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De Beers Chair, Mining Minister Chitando In Showdown


The two ministries of Mining and Agriculture, both responsible for the chunk of Zimbabwe’s Gross Domestic Product GDP, are in a show down after Nicky Oppenheimer, chair of South Africa’s diamond giant, De Beers, waded into arguably the biggest fight of his career, to save his Zimbabwean farm from being turned into a mine which may threaten operations at his ranch in conserving wild life on it such as the extinct rare white and black vultures as well as stop his very farming production which also contributes to the Economy.

Mining rights take precedence ahead of any activity on land in Zimbabwe.The Oppenheimer project, if not disturbed, will increase its cattle herd from 8 000 to 19 000 in a decade.The farm is home to an endangered species of vultures and wildlife corridor for elephants.

The Oppenheimer family stands to lose part of their 65 000-hectare farm in Zimbabwe because, according to the country’s laws, mining rights take precedence ahead of any other activity on portioned land.

Last Thursday, the family secured a court interdict in Zimbabwe to block mineral exploration at its Shangani Ranch in Matabeleland South.

It is a brief reprieve because, in the court ruling, Harare High Court Judge Siyabona Paul Musithu said exploration could only go ahead if there was an environmental impact assessment certificate issued by the country’s Environmental Management Agency (EMA).

The order temporarily halts the exploration work by Pearline Mineral Exploration.

If the miner obtains an EMA certificate work can proceed. The court noted without the proper environmental assessment, exploration work had the “potential to cause harm to the environment, but also to livestock and wildlife”.

The Oppenheimers’ land has always been on the radar but not for mining purposes. In 1998, Nicky Oppenheimer, heir to the DeBeers diamond fortune, sought the attention of Mugabe.

Mugabe was quoted in the press as saying: “Nicky Oppenheimer wrote to me about the designation of his vast estate. We can’t leave him all that land. But we have given his objections to our teams.”

At the time, one government official claimed the farm was as big as Belgium; however, that was an exaggeration to rabble-rouse land-hungry war veterans.

To block the latest interest coming from mining, the family said their farm was also a wildlife sanctuary that was home to some of the world’s most endangered species.

“The ranch is also a wildlife sanctuary for male elephants. The ranch lies within a wildlife corridor for elephants. The ranch is also home to white-backed vultures and white-headed vultures, which are considered to be critically endangered species. There are also lappet-faced vultures that are considered endangered species as well,” they added in court papers.

Mining ahead of everything else? TechnoMag reached out to the responsible ministries led by Mines Minister Honourable Winston Chitando and Agricultural, Lands, Water, Fisheries and Rural Resettlement Minister Honourable Dr Anxious Jongwe Masuka.Who Will win Between Honourable Minister Chitando and Honourable Minister Masuka?Mining Always Takes Precedence Even For SA’s Richest Man As Oppenheimer’s Fight To Save Portion Of Zimbabwean Ranch From Mining.

The Mines and Minerals Act gives a miner or investor power to displace people because that law supersedes many other laws in Zimbabwe.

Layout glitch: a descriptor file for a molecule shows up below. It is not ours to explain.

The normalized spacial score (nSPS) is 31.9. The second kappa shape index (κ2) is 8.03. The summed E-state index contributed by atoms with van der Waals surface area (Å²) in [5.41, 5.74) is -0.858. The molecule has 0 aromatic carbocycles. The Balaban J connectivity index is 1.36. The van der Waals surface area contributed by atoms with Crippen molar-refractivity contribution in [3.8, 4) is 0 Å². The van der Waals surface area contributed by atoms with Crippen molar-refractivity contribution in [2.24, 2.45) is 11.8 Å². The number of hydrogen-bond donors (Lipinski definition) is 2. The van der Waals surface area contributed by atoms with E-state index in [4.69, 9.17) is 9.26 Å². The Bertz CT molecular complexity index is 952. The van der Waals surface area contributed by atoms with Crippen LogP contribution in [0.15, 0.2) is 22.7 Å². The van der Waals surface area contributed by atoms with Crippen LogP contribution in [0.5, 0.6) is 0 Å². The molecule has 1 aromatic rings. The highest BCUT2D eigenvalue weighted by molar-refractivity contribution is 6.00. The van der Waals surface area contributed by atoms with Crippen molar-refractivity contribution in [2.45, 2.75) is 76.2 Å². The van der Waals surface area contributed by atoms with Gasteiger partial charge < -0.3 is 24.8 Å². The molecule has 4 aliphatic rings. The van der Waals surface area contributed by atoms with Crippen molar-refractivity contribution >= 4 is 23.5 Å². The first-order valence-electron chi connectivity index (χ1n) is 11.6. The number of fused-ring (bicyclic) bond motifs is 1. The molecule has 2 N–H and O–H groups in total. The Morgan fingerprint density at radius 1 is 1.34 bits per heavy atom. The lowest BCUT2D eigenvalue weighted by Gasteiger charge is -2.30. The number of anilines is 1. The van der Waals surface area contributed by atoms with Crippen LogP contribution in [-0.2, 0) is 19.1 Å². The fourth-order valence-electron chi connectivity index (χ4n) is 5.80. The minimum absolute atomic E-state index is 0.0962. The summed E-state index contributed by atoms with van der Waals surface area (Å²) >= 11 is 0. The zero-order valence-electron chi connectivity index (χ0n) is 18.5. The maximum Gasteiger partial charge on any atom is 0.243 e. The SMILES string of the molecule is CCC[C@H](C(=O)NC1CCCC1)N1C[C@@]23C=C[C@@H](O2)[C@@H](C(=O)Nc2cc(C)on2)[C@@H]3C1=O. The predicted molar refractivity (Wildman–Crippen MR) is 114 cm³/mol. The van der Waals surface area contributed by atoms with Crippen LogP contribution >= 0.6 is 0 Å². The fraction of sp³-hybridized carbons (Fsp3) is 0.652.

So, if one was carrying out farming activity and a mineral was discovered on the land, then mining takes precedence over any other activity or use of the land.

In March, the High Court granted miner DS Syndicate a prohibitory interdict against a farmer in Kadoma who sought to stop the firm from mining on his farm.

In April, the country’s National Peace and Reconciliation Commission (NPRC) noted there were numerous disputes between miners and farmers. As such, it recommended to President Emmerson Mnangagwa that legislation was needed to solve these problems.

The NPRC said in the recommendations to the president:

The disputes between miners and farmers are old and go right back to the days of the British South Africa Company [during the settler invasions], but with more intensive farming and the conversion of much private land to state land leased out or allocated to individuals the problem has become worse.

Last year, the government issued 25 exclusive prospecting orders (EPOs) to give mining firms the power to prospect for mineral resources.

This was in line with the country’s ambitious creation of a USD$$12 billion Economy equivalent to R192 billion mining industry by 2023.

According to the government gazette, each EPO covers 65 000 hectares, the size of the Oppenheimer farm.

A window into the Oppenheimer empire in Zimbabwe

One of Africa’s richest families has been in Zimbabwe since the 1930s. They owned a 140 000-hectare farm that stretched from Matabeleland South into the Midlands province.

The area stretches through four of Zimbabwe’s eight rural provinces. It was the largest privately owned property under the name DEBSHAN, short for De Beers Shangani Estate, until the government of late president Robert Mugabe seized part of the farm for resettlement at the turn of the millennium.

At the time the farm was resized, it was home to about 21 000 cattle and exported around 4 000 to the UK, raising revenue well into millions of American dollars.

In court papers, according to the family, the resized farm was now home to 8 000 cattle and projections were that, in about a decade, it could hold at least 19 000.

Their lawyer, Thabani Mpofu, submitted in court papers:

It [the client] intends to increase the herd to about 19 000 in 10 years. It exports beef products, mostly to the United Kingdom, where there is a high demand for 100% grass-fed beef products at the ranch.

ross moyo

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